Feeds:
Posts
Comments

Archive for the ‘HCD Instructor’ Category

Harrington instructor Helen Oh will be featured in a one-person show opening this month at the Peggy Notebaert Nature Museum exhibition titled, Seashells: Inspired Form. The Peggy Notebaert Nature Museum promotes environmental awareness through exhibitions such as last year’s Lawn Nation and Mysteries of the Marsh. At an opening last year, Helen met a curator who suggested she pursue her interest further at the Chicago Academy of Sciences, which houses a 151 year-old malacology (study of seashells) collection. There Helen met a malacologist who introduced her to two newly discovered shell specimens that have yet to be named. Helen’s exhibition includes several large drawings done from the photographs taken from the CAS collection. Read below to learn more about Helen and her work’s inspiration!

What are your favorite subjects to teach at HCD?

“I have been teaching Foundations courses (Art 101, Art 110, Art 111) at the Harrington since 2001. My favorite subjects are perspective and design. As a visual artist, I recognize the importance of these fundamental skills.”

 

What serves as inspiration for your work?

“I have been collecting and painting seashells for five years. They are objects of primal quality and aesthetic beauty that have inspired humans as ritual objects, artistic symbols and structural forms. Throughout history, seashells have been closely related to cultural expression. In Late Stone Age burial sites shells have been found, sometimes stained with red pigment, arranged around human skeletons. In many cultures, seashells held symbolic power. They were magical objects, promoting fertility and aiding in the afterlife.

Vishnu, the Indian creator god, is often holding a conch shell in one of his four arms. Tribal dancers in Africa wear strand of cowries on headpieces, belts and anklets. Seashells are identified with the female sex in Western paintings. Many European painters incorporated shells to illustrate Aphrodite and the Madonna. Some examples include Botticelli’s Venus, who stands on a floating clamshell and Piero’s Madonna under a clamshell canopy. Aristotle recognized the aesthetic design of the Paper Nautilus; Da Vinci’s double helix staircase design was inspired by the spiral structure of seashell. Even Frank Lloyd Wright was an admirer. He wrote, ‘Here in these shells we see the housing of the life of the sea. It is the housing of a lower order of life, but it is a housing with exactly what we lack—inspired form.’
In an effort to articulate these qualities, I draw and paint shells at a scale much larger than their actual size. Under natural light, the shells are rendered in chiaroscuro manner, and set against a neutral background. The image I create can resemble abstract sculpture and the muted, luminous quality resembles surfaces from marble to human skin.”

Helen’s seashell exhibition runs from November 6, 2009 through January 30, 2010. Interested in visiting?  

Here are the details:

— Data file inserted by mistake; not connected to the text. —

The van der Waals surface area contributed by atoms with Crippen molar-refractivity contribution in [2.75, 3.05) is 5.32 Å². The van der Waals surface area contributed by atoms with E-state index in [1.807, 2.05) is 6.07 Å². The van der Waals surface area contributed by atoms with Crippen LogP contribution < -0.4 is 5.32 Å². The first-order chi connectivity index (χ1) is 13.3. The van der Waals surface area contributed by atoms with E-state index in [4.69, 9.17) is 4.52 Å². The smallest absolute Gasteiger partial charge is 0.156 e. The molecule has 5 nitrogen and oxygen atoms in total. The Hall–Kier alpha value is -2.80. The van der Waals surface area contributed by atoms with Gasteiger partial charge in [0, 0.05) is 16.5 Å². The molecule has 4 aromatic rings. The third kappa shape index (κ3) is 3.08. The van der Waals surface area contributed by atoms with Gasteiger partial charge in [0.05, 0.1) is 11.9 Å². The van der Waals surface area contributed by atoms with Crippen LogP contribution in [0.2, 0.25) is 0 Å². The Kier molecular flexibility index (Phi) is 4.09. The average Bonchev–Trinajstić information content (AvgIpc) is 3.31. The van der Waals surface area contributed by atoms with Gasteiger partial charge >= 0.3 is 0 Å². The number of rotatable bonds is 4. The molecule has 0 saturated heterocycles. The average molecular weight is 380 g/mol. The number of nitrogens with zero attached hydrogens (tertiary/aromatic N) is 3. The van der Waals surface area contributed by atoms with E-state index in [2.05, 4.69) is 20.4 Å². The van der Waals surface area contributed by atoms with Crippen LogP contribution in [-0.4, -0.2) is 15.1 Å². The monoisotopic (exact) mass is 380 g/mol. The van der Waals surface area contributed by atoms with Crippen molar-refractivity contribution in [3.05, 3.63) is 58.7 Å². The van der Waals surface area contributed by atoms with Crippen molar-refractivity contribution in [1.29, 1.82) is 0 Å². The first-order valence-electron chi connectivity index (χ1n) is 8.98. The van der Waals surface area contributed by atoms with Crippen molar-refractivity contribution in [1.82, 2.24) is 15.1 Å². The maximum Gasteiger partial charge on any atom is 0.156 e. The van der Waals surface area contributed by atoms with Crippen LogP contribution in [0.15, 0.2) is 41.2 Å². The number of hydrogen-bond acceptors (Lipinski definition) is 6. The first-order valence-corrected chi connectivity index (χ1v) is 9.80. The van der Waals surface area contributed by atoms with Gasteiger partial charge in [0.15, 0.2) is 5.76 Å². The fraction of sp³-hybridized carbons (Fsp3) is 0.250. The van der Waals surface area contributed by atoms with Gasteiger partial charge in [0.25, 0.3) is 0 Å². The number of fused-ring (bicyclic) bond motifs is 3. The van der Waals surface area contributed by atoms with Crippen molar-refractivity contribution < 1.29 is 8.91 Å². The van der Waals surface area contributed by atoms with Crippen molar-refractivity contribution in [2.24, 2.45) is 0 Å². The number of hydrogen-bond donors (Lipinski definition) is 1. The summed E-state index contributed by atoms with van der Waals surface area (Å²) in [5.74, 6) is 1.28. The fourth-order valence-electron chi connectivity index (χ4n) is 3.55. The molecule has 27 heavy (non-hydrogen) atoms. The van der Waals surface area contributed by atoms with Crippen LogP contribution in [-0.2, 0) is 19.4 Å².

Seashells: Inspired Form, Artist Opening Reception
Peggy Notebaert Nature Museum
2430 North Cannon Drive, Chicago, Illinois
Friday, November 20, 2009
5:30 pm – 8:00 pm
Open to the Public, RSVP required by Wednesday, November 18 to lgeller@naturemuseum.org or call 773-755-5108.

Seashells: Inspired Form
Peggy Notebaert Nature Museum
2430 North Cannon Drive, Chicago, Illinois
November 6, 2009 – January 31, 2010
Admission to the Museum, including special exhibitions, is $9/adult, $6/child 3-12, $7/seniors and students. Thursdays are suggested donation.

Also, you can visit Helen’s website at: http://www.ohandconklin.com/

Painting by Helen Oh

Read Full Post »

Sharing their expertise outside of the Harrington classroom is a common practice for many HCD instructors. But have you seen your instructor’s work on the outside?

Recently Communication Design instructor Nadine Nakanishi created a book that provides insight into daily art practice. Through 18 simple instructions, Nadine encourages different creative processes to thrive and helps the reader expand upon a singular idea.

To learn more about Nadine and her book, you can attend the upcoming book release party!

Formal Additive Programs Book Release Party
Book reading by Nadine Nakanishi, also featuring Dakota Brown and Nick Butcher. Brown, who wrote the poetic preface to the book, will be reading from his work. Butcher (www.nickbutcher.net) is to follow with a musical set, interpreting the 18 steps of instruction that make up the books content. The audience is encouraged to draw along with the instructions and the music. No RSVP is required, and all are free to attend.
Thursday, October 29
7:00 pm
Quimby’s Bookstore
1854 W. North Ave., Chicago, IL 60622, 773-342-0910
http://www.quimbys.com/

Book Details:
Formal Additive Programs
Format, 7” x 9.75”
Cover and Interior, 2-pms colors / Interior, 28 pages, offset
Hand-printed silk-screen dust jacket
First printing, limited Edition 250

Graphic courtesy Nadine Nakanishi

Read Full Post »